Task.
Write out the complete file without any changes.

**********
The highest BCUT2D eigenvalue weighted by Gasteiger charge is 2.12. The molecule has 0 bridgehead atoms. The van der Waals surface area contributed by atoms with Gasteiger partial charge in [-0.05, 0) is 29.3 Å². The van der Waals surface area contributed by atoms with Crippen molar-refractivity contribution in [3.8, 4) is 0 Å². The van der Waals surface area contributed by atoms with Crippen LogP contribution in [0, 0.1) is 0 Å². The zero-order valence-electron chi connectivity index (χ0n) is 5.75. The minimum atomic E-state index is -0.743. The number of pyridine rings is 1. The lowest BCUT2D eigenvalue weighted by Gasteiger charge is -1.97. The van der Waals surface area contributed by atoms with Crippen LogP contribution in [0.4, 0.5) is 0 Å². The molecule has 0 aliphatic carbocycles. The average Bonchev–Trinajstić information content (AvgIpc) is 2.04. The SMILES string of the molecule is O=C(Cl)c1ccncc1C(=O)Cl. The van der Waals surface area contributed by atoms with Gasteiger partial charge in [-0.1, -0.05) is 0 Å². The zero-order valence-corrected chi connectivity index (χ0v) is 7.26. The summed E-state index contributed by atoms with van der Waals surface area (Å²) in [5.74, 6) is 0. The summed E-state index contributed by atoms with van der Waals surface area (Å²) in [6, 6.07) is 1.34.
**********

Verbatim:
The highest BCUT2D eigenvalue weighted by Gasteiger charge is 2.12. The molecule has 0 bridgehead atoms. The van der Waals surface area contributed by atoms with Gasteiger partial charge in [-0.05, 0) is 29.3 Å². The van der Waals surface area contributed by atoms with Crippen molar-refractivity contribution in [3.8, 4) is 0 Å². The van der Waals surface area contributed by atoms with Crippen LogP contribution in [0, 0.1) is 0 Å². The zero-order valence-electron chi connectivity index (χ0n) is 5.75. The minimum atomic E-state index is -0.743. The number of pyridine rings is 1. The lowest BCUT2D eigenvalue weighted by Gasteiger charge is -1.97. The van der Waals surface area contributed by atoms with Crippen LogP contribution in [0.4, 0.5) is 0 Å². The molecule has 0 aliphatic carbocycles. The average Bonchev–Trinajstić information content (AvgIpc) is 2.04. The SMILES string of the molecule is O=C(Cl)c1ccncc1C(=O)Cl. The van der Waals surface area contributed by atoms with Gasteiger partial charge in [-0.1, -0.05) is 0 Å². The zero-order valence-corrected chi connectivity index (χ0v) is 7.26. The summed E-state index contributed by atoms with van der Waals surface area (Å²) in [5.74, 6) is 0. The summed E-state index contributed by atoms with van der Waals surface area (Å²) in [6, 6.07) is 1.34.